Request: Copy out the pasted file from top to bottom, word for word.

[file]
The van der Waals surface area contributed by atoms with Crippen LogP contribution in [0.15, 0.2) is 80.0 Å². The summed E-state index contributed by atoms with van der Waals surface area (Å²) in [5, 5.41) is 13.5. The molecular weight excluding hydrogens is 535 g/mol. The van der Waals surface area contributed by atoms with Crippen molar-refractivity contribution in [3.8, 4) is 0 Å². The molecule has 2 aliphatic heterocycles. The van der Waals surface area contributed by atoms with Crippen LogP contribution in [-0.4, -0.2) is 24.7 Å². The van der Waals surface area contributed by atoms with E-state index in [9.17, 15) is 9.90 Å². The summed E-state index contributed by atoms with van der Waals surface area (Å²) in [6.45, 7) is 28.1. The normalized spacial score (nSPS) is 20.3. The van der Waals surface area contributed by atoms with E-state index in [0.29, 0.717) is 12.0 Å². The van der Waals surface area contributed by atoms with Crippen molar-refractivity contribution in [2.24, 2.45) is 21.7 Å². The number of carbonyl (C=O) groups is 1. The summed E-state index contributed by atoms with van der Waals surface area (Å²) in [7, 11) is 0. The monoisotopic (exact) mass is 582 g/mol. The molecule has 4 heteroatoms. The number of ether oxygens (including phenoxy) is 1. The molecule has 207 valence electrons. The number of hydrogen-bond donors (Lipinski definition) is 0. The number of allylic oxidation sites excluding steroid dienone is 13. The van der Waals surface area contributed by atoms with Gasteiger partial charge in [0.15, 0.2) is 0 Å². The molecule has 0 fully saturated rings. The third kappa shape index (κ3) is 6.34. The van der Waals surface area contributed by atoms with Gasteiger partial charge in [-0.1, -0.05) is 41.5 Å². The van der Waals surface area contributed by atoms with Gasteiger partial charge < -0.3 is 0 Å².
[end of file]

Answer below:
The van der Waals surface area contributed by atoms with Crippen LogP contribution in [0.15, 0.2) is 80.0 Å². The summed E-state index contributed by atoms with van der Waals surface area (Å²) in [5, 5.41) is 13.5. The molecular weight excluding hydrogens is 535 g/mol. The van der Waals surface area contributed by atoms with Crippen molar-refractivity contribution in [3.8, 4) is 0 Å². The molecule has 2 aliphatic heterocycles. The van der Waals surface area contributed by atoms with Crippen LogP contribution in [-0.4, -0.2) is 24.7 Å². The van der Waals surface area contributed by atoms with E-state index in [9.17, 15) is 9.90 Å². The summed E-state index contributed by atoms with van der Waals surface area (Å²) in [6.45, 7) is 28.1. The normalized spacial score (nSPS) is 20.3. The van der Waals surface area contributed by atoms with E-state index in [0.29, 0.717) is 12.0 Å². The van der Waals surface area contributed by atoms with Crippen molar-refractivity contribution in [2.24, 2.45) is 21.7 Å². The number of carbonyl (C=O) groups is 1. The summed E-state index contributed by atoms with van der Waals surface area (Å²) in [7, 11) is 0. The monoisotopic (exact) mass is 582 g/mol. The molecule has 4 heteroatoms. The number of ether oxygens (including phenoxy) is 1. The molecule has 207 valence electrons. The number of hydrogen-bond donors (Lipinski definition) is 0. The number of allylic oxidation sites excluding steroid dienone is 13. The van der Waals surface area contributed by atoms with Gasteiger partial charge in [0.15, 0.2) is 0 Å². The molecule has 0 fully saturated rings. The third kappa shape index (κ3) is 6.34. The van der Waals surface area contributed by atoms with Gasteiger partial charge in [-0.1, -0.05) is 41.5 Å². The van der Waals surface area contributed by atoms with Gasteiger partial charge < -0.3 is 0 Å².